MADRID, Spain (AP) — Madrid's thriving world of art got a new addition with the inauguration of the CaixaForum cultural center, a seven-story brick and cast iron complex located in the heart of the city's art triangle.

The complex, just minutes from the renowned Prado, Reina Sofia and Thyssen museums that make up the triangle in the Spanish capital, will hold art exhibitions, cinema screenings, concerts, debates and conferences.

Described by organizers as "seductive, daring, attractive and light," the CaixaForum building was designed by Swiss architects Jacques Herzog and Pierre de Meuron, the 2001 Pritzker Architecture Prize winners and designers of London's Tate Modern.

The center is a restoration and expansion of a red-brick electricity station dating from 1900.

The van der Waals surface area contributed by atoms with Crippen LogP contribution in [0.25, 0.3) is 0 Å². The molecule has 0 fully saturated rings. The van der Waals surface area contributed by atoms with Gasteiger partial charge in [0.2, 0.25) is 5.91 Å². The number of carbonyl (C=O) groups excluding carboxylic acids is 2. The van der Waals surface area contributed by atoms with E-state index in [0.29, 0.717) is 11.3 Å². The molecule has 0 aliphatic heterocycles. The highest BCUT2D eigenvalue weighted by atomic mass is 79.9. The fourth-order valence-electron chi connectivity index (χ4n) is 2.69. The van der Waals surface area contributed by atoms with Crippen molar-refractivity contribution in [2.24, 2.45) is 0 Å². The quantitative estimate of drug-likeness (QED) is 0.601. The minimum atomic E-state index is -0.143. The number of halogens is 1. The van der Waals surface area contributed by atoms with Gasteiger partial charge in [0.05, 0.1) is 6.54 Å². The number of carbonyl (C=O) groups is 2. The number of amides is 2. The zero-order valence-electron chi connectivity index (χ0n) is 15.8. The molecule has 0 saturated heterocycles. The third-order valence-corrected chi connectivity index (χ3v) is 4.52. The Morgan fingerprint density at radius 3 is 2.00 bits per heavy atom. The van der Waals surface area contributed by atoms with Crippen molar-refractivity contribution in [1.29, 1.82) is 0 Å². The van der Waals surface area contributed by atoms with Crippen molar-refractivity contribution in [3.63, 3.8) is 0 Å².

Mixing the old with the new, the original building's double-peaked modernist warehouse is now topped with an austere fortress style superstructure of corroded cast iron.

Set atop three discreet support columns, the building's design allows people to pass underneath, giving the feeling of being suspended in air.

Another attention-grabbing detail is a 5,000-square-foot vertical garden that lines one side of the center's front square. Designed by botanist Patrick Blanc, it features 15,000 plants.

The complex, inaugurated Feb. 13 by King Juan Carlos and Queen Sofia, opens with a modest show of about 30 pieces from the foundation's permanent collection, including works from artists such as American artist Cindy Sherman and Britain's Cornelia Parker.

Its first major show was expected to open Feb. 21 with works by Polish sculptor Igor Mitoraj. On March 19, it will exhibit 45 religious paintings from Florence's Uffizi gallery including works by artists such as Botticelli and Luca Giordano, many of which have never left Italy.